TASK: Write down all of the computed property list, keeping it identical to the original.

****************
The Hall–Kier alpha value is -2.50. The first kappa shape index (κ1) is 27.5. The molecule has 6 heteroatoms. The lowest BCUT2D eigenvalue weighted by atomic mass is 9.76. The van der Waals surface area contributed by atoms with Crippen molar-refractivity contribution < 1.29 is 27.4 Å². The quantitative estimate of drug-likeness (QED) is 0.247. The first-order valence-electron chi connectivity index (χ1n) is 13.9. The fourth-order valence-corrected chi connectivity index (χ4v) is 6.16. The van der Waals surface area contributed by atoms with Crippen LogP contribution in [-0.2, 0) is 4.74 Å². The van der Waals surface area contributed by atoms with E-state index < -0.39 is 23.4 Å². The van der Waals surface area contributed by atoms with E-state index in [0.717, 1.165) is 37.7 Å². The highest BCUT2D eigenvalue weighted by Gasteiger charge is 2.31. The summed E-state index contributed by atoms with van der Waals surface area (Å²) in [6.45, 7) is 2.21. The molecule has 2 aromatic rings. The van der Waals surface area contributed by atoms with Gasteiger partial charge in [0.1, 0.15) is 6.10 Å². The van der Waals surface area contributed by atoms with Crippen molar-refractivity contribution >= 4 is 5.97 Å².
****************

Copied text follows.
The Hall–Kier alpha value is -2.50. The first kappa shape index (κ1) is 27.5. The molecule has 6 heteroatoms. The lowest BCUT2D eigenvalue weighted by atomic mass is 9.76. The van der Waals surface area contributed by atoms with Crippen molar-refractivity contribution < 1.29 is 27.4 Å². The quantitative estimate of drug-likeness (QED) is 0.247. The first-order valence-electron chi connectivity index (χ1n) is 13.9. The fourth-order valence-corrected chi connectivity index (χ4v) is 6.16. The van der Waals surface area contributed by atoms with Crippen LogP contribution in [-0.2, 0) is 4.74 Å². The van der Waals surface area contributed by atoms with E-state index < -0.39 is 23.4 Å². The van der Waals surface area contributed by atoms with E-state index in [0.717, 1.165) is 37.7 Å². The highest BCUT2D eigenvalue weighted by Gasteiger charge is 2.31. The summed E-state index contributed by atoms with van der Waals surface area (Å²) in [6.45, 7) is 2.21. The molecule has 2 aromatic rings. The van der Waals surface area contributed by atoms with Gasteiger partial charge in [0.1, 0.15) is 6.10 Å². The van der Waals surface area contributed by atoms with Crippen molar-refractivity contribution >= 4 is 5.97 Å².